1. HSI works to improve protection under a global treaty, the Convention on International Trade in Endangered Species of Wild Fauna and Flora, for species that are most targeted by trophy hunters, including elephants, lions, rhinos, leopards and many other species.
- Trophy Hunting by the Numbers: The United States’ Role in Global Trophy Hunting
- The $200 Million Question: How Much Does Trophy Hunting Really Contribute to African Communities?
- Eco-Tourism Worth More to African Economies Than Trophy Hunting by Michael Markarian
- Trophy Madness Report: Elite Hunters, Animal Trophies and Safari Club International’s Hunting Awards
- Cecil 2: Trophy Hunting America’s Lion
3. HSI works together with other organizations to seek greater protection under the Endangered Species Act for animals sought by trophy hunters, thus helping ensure that the U.S. is not contributing to the decline of iconic species by limiting or prohibiting trophy imports.
- African Leopard Endangered Species Act Petition
- African Elephant Endangered Species Act Petition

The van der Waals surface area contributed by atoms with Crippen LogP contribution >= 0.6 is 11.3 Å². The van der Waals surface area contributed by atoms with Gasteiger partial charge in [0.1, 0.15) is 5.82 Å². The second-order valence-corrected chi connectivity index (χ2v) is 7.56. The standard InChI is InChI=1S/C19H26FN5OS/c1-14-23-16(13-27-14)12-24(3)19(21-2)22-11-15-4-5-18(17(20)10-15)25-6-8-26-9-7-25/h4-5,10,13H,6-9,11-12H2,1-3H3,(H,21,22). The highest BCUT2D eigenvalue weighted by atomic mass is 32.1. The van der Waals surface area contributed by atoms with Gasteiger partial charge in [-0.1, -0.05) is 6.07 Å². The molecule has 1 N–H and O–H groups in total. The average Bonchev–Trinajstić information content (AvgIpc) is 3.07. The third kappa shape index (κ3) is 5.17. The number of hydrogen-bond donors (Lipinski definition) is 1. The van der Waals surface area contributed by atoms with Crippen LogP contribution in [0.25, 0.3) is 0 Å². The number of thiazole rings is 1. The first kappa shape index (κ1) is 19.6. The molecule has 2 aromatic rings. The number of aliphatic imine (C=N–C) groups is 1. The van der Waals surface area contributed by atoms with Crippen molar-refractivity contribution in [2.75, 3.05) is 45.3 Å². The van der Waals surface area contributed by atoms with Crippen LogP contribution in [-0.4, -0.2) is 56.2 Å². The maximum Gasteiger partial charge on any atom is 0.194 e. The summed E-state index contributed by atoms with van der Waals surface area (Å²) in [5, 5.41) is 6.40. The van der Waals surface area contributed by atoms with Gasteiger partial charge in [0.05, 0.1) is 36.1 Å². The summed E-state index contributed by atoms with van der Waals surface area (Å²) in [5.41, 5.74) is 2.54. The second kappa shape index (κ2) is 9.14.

- African Lion Endangered Species Act Petition
- Giraffe Endangered Species Act Petition
4. HSI and The Humane Society of the United States are working with U.S. state legislatures to institute measures to stop import, export and transportation of hunting trophies.
5. Many trophies travel to the U.S. on passenger and cargo airlines. Thanks in part to our efforts, thus far 45 airlines have banned trophy imports of the Africa Big Five — African lions, elephants, rhinos, leopards, and Cape buffalo. We will continue this work to ensure other airlines and shipping companies make the right decision. You can help: Take Action
6. You may be surprised to learn that some companies that make your favorite products are also corporate sponsors of trophy hunting, through their support for the Safari Club International or television programs promoting trophy hunting. HSI is appealing to these companies to end their association with this gruesome hobby.
7. International bilateral and multilateral agencies, like the U.S. Agency for International Development (USAID) and The World Bank, have in the past and continue today to sponsor programs that support trophy hunting. HSI engages with these agencies to show them that trophy hunting can be detrimental to species survival and that funding is better allocated toward effective long-term economic development solutions like ecotourism.